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Scott Hartnell retires after 17 NHL seasons

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After suiting up in 1249 NHL games over his 17-year career, Scott Hartnell has decided to retire. He made the announcement on his Twitter account on Monday morning.

“Every young kid from a small town across Canada dreams of playing a game in the NHL,” Hartnell tweeted. “I was fortunate enough to play 1,249 of them.

“I was lucky to have so many great teammates along the way. I can’t tell you how many laughs and good times we had together. The absolute best!!”

Hartnell entered the league with the Nashville Predators after they made him the sixth overall pick in the 2000 NHL Entry Draft. He ended up playing in the NHL as an 18-year-old. He ended up putting up some decent numbers with the Preds over the next six years.

He was traded to the Flyers in 2007 along with Kimmo Timonen. That’s when his career took off for the better. In Philadelphia, he scored at least 20 goals five times and he scored more than 30 twice (he scored a career-high 37 goals in 2011-12).

It was in Philadelphia that the “Hartnell Down” movement began. Fans started tracking the amount of times Hartnell would fall down during an NHL game, so he decided to embrace the idea. Every time he fell during a game, he would make a donation to charity.

The 36-year-old was eventually moved to the Columbus Blue Jackets, where he spent three years. He then finished his career back in Nashville last season.

Overall, he finished with 327 goals, 707 points and 1809 penalty minutes during his career. He added 19 goals and 47 points in 99 postseason contests.

MORE: Your 2018-19 NHL on NBC TV schedule

Joey Alfieri is a writer for Pro Hockey Talk on NBC Sports. Drop him a line at phtblog@nbcsports.com or follow him on Twitter @joeyalfieri.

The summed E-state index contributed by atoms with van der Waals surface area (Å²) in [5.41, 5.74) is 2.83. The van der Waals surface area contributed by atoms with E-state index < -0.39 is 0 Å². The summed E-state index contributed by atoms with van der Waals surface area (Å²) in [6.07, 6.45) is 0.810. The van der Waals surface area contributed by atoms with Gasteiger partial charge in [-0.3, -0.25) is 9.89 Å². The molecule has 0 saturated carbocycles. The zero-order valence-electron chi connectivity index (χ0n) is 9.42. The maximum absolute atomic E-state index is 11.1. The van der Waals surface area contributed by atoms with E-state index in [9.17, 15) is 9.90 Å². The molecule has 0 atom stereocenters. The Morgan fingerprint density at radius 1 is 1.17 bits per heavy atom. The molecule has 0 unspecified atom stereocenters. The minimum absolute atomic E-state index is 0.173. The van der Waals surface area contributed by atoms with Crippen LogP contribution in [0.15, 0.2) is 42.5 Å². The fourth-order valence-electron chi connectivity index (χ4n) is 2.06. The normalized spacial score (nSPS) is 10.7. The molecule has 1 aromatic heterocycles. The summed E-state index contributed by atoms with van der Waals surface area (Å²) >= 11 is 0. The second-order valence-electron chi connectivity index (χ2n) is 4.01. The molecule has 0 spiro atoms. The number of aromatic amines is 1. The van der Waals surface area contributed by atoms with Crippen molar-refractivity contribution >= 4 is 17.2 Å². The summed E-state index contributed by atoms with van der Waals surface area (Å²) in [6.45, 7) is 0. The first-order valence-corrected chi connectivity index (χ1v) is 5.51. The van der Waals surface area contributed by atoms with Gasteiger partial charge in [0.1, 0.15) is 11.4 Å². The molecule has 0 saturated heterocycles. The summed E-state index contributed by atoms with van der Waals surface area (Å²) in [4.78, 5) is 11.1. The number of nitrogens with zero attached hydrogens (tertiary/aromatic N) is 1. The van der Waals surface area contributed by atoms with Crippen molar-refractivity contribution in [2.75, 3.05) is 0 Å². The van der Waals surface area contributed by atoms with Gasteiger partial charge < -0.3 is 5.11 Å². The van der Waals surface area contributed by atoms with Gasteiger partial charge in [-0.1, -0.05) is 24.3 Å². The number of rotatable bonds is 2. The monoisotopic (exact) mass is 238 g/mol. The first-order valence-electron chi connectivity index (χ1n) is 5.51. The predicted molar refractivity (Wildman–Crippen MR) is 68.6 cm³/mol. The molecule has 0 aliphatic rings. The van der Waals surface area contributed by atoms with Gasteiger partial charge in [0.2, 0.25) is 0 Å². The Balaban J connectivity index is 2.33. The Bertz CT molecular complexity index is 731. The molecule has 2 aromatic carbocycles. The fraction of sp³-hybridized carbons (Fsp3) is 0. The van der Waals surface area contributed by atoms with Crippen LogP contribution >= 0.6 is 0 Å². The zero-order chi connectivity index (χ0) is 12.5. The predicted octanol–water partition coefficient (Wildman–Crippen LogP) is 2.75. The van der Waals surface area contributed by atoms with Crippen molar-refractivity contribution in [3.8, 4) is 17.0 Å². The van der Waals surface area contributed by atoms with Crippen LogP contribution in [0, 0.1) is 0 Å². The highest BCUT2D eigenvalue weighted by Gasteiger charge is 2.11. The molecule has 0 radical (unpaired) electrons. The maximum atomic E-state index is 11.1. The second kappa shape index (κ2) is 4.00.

2019 Stanley Cup Playoffs: PHT predicts Round 2

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So after a Round 1 that was full of unexpected endings, what can even expect from Round 2? How many more brackets might get busted over the next two weeks — if they weren’t already busted after what we just witnessed?

Here are some fun facts about Round 1:

• 14 of the 16 top point producers from the regular season are not in the Second Round

• 5 of 8 winning teams overcame a series deficit

• 7 of the top 10 regular-season teams eliminated

• 3 Game 7s – most in the opening round since 2014 (3 Game 7s in entire playoffs last year)

• Ten games required overtime, matching the total from the entire 2018 postseason.

• For the first time in NHL history, the top team from each conference and all division winners were eliminated in the opening round. Washington’s defeat guarantees that there will be a new Stanley Cup champion for the 19th time in the past 20 seasons.

• Only three other rounds in NHL history have featured two Game 7s that required overtime, with each occurring on either the same day or on consecutive days: the 1997 Conference Quarterfinals (2 on April 29), 2011 Conference Quarterfinals (April 26-27) and 2012 Conference Quarterfinals (April 25-26). No postseason in NHL history has ever featured more than two Game 7s that have required overtime.

• Overall, 10 of 46 games required overtime in the First Round (21.7%), matching the total from the entire 2018 postseason (10 of 84 GP; 11.9%).

Now let’s move on to Round 2. Here’s who we think will advance to the conference finals. Who do you have moving on?

PHT’s Round 2 previews
Round 2 schedule, TV info

Questions for the final eight teams
PHT Roundtable
Conn Smythe favorites after Round 1

WATCH LIVE: Blue Jackets-Bruins, Stars-Blues kicks off Round 2